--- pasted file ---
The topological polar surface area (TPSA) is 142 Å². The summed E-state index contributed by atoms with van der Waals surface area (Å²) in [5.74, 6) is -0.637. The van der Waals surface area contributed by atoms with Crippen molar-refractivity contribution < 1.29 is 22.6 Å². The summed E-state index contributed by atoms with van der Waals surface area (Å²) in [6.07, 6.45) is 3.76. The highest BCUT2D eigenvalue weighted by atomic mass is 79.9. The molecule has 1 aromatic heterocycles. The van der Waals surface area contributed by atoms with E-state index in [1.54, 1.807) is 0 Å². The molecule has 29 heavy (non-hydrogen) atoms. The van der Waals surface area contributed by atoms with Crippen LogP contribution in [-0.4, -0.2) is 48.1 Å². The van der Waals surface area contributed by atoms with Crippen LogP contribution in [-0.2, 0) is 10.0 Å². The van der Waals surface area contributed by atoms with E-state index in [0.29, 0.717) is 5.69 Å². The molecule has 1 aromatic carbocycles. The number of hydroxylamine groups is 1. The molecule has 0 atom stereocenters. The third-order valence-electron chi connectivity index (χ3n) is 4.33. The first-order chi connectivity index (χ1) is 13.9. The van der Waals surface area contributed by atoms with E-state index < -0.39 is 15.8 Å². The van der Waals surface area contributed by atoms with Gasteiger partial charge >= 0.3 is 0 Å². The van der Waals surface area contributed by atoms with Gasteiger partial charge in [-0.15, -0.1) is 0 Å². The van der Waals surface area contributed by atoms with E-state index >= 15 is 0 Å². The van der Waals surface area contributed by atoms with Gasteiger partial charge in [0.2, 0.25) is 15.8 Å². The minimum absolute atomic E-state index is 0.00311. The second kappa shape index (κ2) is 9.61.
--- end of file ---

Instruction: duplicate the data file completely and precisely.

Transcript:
The topological polar surface area (TPSA) is 142 Å². The summed E-state index contributed by atoms with van der Waals surface area (Å²) in [5.74, 6) is -0.637. The van der Waals surface area contributed by atoms with Crippen molar-refractivity contribution < 1.29 is 22.6 Å². The summed E-state index contributed by atoms with van der Waals surface area (Å²) in [6.07, 6.45) is 3.76. The highest BCUT2D eigenvalue weighted by atomic mass is 79.9. The molecule has 1 aromatic heterocycles. The van der Waals surface area contributed by atoms with E-state index in [1.54, 1.807) is 0 Å². The molecule has 29 heavy (non-hydrogen) atoms. The van der Waals surface area contributed by atoms with Crippen LogP contribution in [-0.4, -0.2) is 48.1 Å². The van der Waals surface area contributed by atoms with Crippen LogP contribution in [-0.2, 0) is 10.0 Å². The van der Waals surface area contributed by atoms with E-state index in [0.29, 0.717) is 5.69 Å². The molecule has 1 aromatic carbocycles. The number of hydroxylamine groups is 1. The molecule has 0 atom stereocenters. The third-order valence-electron chi connectivity index (χ3n) is 4.33. The first-order chi connectivity index (χ1) is 13.9. The van der Waals surface area contributed by atoms with E-state index < -0.39 is 15.8 Å². The van der Waals surface area contributed by atoms with Gasteiger partial charge >= 0.3 is 0 Å². The van der Waals surface area contributed by atoms with Gasteiger partial charge in [-0.15, -0.1) is 0 Å². The van der Waals surface area contributed by atoms with E-state index >= 15 is 0 Å². The van der Waals surface area contributed by atoms with Gasteiger partial charge in [0.2, 0.25) is 15.8 Å². The minimum absolute atomic E-state index is 0.00311. The second kappa shape index (κ2) is 9.61.